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Fundamental Rights and Federalism in the European Union and the United States: Challenges, Transformations and Normative Questions

Federico Fabbrini
December 2016

The paper examines the protection of fundamental rights in the European Union (EU), in comparison with the federal system of the United States (US). The paper claims that a comparative, federal approach to the study of the European multi-layered regime for the protection of human rights is valuable for three reasons. First, it facilitates the identification of the main challenges that arise from the overlap between national and supranational human rights sources. Second, it sheds light on the dynamic transformations which constantly take place in such a compound system. Thirdly, it problematizes engrained theoretical assumptions on the role of the states and the EU in the protection of fundamental rights, allowing for a deeper conversation on the normative questions which are raised by the need to reconcile states’ identity with citizens’ equality in a Union of states and citizens.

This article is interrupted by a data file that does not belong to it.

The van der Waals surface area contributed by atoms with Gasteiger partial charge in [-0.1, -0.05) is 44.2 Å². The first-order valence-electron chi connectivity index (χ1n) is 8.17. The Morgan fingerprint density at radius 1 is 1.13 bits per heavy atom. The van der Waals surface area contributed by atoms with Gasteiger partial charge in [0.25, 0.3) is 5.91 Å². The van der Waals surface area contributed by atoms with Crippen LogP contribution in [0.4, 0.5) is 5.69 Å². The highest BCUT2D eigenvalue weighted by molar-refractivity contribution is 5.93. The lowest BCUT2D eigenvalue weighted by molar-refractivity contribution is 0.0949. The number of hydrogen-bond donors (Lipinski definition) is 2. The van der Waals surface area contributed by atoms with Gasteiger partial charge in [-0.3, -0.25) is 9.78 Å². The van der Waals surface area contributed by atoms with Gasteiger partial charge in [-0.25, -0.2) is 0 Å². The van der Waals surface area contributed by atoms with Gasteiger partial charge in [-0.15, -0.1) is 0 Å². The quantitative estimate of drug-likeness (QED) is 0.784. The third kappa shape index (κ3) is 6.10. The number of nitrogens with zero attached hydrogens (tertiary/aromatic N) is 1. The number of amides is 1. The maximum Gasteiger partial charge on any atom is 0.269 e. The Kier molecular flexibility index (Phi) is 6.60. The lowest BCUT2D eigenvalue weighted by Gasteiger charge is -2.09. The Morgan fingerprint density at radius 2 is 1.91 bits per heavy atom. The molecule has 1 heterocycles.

Keywords: FundamentalRights, Federalism, EU, United States, comparison

Federico Fabbrini is Full Professor of European Law at the School of Law & Government of Dublin City University. He holds a PhD in European Law from the European University Institute.

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Acknowledgment: this paper is forthcoming in Antonia Baraggia & Lorenza Violini (eds), The Fragmented Landscape of Fundamental Rights Protection in Europe (Elgar 2017)

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